What Are The Qualifications For Homeschooling A Child With Special Needs?

“What Are The Qualifications For Homeschooling A Child With Special Needs?” It’s a question I am asked all the time. 

“Aren’t you worried that you are keeping him from really getting the help he needs?”

“You don’t want your son to miss out on the professional help the school system provides.”

“How can you possibly think that you are more qualified than someone who has been trained to help with autism and dyslexia?”

All three of these comments came from concerned readers, in three separate emails, over the course of the last three weeks.

All three caused me a little bit of anxiety. A little bit of fear. And then a whole lot of I just wish they could see how good this has been for my boys, how much progress they’ve made, how much this adds to their life.

What Are The Qualifications For Homeschooling A Child With Special Needs?

We have been homeschooling now for almost nine years. We began before we had a single diagnosis for either child, largely because school was a very difficult place for my oldest son. After two years in public school classrooms, it was clear that although he was in the top 1% of second graders in the school district and had perfect grades, my son was miserable every single day. Because he was so advanced academically, he was also not learning anything new at all.

It took seeing him painfully try to fit in, hearing kids tease him about his 6th grade reading level, having meltdowns every morning over having to put on shoes/get out the door, his teacher telling me that she didn’t need my input,  the constant threat of bells ringing, crowded cafeterias, PE on the prickly grass – it took all of this to cause me to take a step back and say, maybe this isn’t working.

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Homeschooling A Child With Special Needs

The sensory issues my son deals with everyday, are alone enough to make schooling at home a good choice for him. He could hear other student’s pencils writing on papers in classrooms, the whir of the air conditioner, the ticking of the clock. He could smell the sickly, sweet lunch boxes in the corner after lunch, the grass on the bottom of someone’s shoe, the markers used on the dry erase board. My son’s memories of school mostly revolve around the sensory overload he experienced every single day.

A year after we began homeschooling, he was diagnosed with high functioning autism and generalized anxiety disorder. A year later, we learned his brother is profoundly dyslexic.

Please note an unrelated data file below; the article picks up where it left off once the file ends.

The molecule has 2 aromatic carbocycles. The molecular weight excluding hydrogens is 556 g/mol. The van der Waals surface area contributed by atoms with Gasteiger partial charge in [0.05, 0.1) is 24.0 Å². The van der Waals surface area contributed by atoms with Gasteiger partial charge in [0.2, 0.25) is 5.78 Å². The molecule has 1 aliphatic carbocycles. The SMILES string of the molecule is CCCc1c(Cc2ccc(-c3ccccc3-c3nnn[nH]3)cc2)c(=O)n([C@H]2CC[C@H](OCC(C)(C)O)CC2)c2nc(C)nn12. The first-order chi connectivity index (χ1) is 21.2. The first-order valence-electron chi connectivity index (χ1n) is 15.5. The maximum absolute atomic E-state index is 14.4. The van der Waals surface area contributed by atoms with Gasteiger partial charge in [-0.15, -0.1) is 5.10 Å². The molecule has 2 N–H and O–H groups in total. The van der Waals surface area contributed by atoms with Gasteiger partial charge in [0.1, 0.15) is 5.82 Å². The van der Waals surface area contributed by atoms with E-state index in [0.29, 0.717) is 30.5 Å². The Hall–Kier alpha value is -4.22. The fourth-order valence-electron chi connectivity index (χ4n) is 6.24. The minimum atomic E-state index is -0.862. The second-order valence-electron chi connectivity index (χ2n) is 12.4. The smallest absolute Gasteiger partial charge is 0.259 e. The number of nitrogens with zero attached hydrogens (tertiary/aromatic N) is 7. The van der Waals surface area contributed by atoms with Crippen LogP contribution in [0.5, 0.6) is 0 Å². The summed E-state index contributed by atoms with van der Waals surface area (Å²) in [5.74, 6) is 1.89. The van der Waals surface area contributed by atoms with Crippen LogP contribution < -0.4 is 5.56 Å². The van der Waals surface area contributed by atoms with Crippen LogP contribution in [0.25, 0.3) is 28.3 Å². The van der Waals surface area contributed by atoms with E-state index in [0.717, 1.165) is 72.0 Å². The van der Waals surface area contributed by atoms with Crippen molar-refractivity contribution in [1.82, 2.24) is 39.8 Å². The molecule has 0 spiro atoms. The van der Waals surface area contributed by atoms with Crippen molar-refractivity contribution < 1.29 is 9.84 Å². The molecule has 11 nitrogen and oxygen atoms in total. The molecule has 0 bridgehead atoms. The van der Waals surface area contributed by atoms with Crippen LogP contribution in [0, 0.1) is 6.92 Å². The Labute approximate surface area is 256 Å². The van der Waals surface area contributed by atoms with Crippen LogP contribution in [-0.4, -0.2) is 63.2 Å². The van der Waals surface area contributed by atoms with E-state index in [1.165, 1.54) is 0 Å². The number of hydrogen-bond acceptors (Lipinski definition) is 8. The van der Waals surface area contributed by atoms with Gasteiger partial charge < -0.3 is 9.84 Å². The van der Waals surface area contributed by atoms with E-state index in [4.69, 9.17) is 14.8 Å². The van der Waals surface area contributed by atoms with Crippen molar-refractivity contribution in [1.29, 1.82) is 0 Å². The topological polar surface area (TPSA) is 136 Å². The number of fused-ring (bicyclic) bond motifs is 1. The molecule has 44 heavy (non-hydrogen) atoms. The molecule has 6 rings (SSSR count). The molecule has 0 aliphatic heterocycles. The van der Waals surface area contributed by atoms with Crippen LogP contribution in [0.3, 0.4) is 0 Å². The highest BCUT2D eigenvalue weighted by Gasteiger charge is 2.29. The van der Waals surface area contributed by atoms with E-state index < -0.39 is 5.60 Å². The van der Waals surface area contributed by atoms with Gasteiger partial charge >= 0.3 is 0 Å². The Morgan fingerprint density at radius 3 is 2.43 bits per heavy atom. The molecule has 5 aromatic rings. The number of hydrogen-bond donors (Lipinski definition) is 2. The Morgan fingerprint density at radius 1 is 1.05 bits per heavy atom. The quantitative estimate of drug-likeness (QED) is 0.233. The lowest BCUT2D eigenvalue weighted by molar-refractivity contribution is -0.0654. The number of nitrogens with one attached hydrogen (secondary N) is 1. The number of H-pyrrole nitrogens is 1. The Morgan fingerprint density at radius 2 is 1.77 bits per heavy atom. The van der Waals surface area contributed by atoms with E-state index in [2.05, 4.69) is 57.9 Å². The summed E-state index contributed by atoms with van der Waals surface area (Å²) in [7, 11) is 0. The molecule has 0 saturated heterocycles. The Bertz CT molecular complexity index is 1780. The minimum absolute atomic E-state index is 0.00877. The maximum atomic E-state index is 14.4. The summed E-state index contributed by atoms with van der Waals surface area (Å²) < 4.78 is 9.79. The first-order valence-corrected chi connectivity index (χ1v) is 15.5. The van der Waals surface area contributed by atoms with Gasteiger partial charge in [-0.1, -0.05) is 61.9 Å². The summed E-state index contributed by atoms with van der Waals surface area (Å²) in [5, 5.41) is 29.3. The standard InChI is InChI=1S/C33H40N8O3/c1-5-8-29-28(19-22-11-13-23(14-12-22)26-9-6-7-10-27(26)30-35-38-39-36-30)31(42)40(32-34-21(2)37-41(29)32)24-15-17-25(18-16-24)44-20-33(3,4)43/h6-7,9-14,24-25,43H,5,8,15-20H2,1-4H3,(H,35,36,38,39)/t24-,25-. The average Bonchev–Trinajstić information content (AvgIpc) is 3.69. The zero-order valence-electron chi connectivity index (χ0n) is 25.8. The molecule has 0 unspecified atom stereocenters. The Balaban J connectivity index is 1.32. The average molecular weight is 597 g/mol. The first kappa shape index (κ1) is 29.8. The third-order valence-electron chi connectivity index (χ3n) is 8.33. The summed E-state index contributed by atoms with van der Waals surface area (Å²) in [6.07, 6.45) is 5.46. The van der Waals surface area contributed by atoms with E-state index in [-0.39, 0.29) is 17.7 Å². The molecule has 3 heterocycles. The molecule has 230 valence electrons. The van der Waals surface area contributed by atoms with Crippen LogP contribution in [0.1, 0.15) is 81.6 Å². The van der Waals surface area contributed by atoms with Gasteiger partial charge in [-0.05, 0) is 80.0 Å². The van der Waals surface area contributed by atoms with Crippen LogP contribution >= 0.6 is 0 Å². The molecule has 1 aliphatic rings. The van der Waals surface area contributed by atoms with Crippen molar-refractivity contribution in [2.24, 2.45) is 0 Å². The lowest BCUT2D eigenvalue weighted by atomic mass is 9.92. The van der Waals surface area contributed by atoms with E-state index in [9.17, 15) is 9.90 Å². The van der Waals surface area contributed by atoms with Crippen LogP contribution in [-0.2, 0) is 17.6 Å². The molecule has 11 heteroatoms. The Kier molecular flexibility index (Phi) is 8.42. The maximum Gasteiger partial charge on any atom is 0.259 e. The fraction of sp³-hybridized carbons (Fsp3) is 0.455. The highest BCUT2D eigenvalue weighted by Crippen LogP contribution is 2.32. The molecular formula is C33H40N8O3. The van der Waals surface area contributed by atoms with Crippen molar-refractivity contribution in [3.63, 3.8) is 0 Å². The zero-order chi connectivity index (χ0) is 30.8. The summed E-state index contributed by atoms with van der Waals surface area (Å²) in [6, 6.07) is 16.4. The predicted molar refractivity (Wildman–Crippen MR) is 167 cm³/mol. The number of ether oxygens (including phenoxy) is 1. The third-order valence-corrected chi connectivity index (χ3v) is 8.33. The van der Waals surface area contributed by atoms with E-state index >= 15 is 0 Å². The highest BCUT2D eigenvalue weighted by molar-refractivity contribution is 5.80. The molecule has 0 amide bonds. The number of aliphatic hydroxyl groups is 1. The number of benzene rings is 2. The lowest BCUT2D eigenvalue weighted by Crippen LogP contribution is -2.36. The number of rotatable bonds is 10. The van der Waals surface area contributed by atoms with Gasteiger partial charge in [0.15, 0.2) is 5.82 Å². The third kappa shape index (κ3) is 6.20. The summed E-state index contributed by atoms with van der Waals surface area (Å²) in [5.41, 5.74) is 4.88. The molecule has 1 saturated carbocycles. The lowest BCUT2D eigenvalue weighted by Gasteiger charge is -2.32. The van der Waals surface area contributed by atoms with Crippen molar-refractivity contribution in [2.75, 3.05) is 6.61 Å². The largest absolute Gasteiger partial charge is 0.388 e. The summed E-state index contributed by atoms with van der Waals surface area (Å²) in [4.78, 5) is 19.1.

In both instances, I was asked if, now that we had the diagnoses, I would be putting the boys back in school.

My answer was a very resolved, “No.”

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One of the reasons I am so passionate about writing about homeschooling, is because I think there is a serious misconception that homeschooling not a viable option when your child has special needs. Moreover, there is also a perception that a child with special needs is missing out on valuable therapies and resources, when they are not a part of the school system.

And the question I am most often asked in relationship to homeschooling with special needs is this –

What Are The Qualifications For Homeschooling A Child With Special Needs?

Am I even qualified to homeschool my child given his differences and special needs?

My answer is, in short, “Yes.”

So what are the qualifications for homeschooling a child with special needs? Here is my perspective. 

1. Training and Education

I do have some training. I actually went to school to be a special education teacher back in the day. I did my student teaching in special education classrooms. I studied book upon book about individualized learning plans, IEP’s, education law, and classroom management. As a result, I know a little more than some about what my children could expect in a special needs classroom. I also know that for my two guys, there is no way that would be an option. Both of my children have genius level IQ’s, but also have serious education deficits. This asychrony (also called ‘twice exceptional’) makes classroom placement difficult.  For example, at home, my dyslexic nine-year old is reading at a 1st to 2nd grade level, but is completing 7th grade level science and history. This would be impossible to replicate in a school environment. (Please note: In my state, no special training or education level is required at all to homeschool any child, including those with special needs. Some states do require a little more oversight, but all allow parents to choose to homeschool their children, no matter what the diagnosis. I have some education and training, but it is not necessary or required.)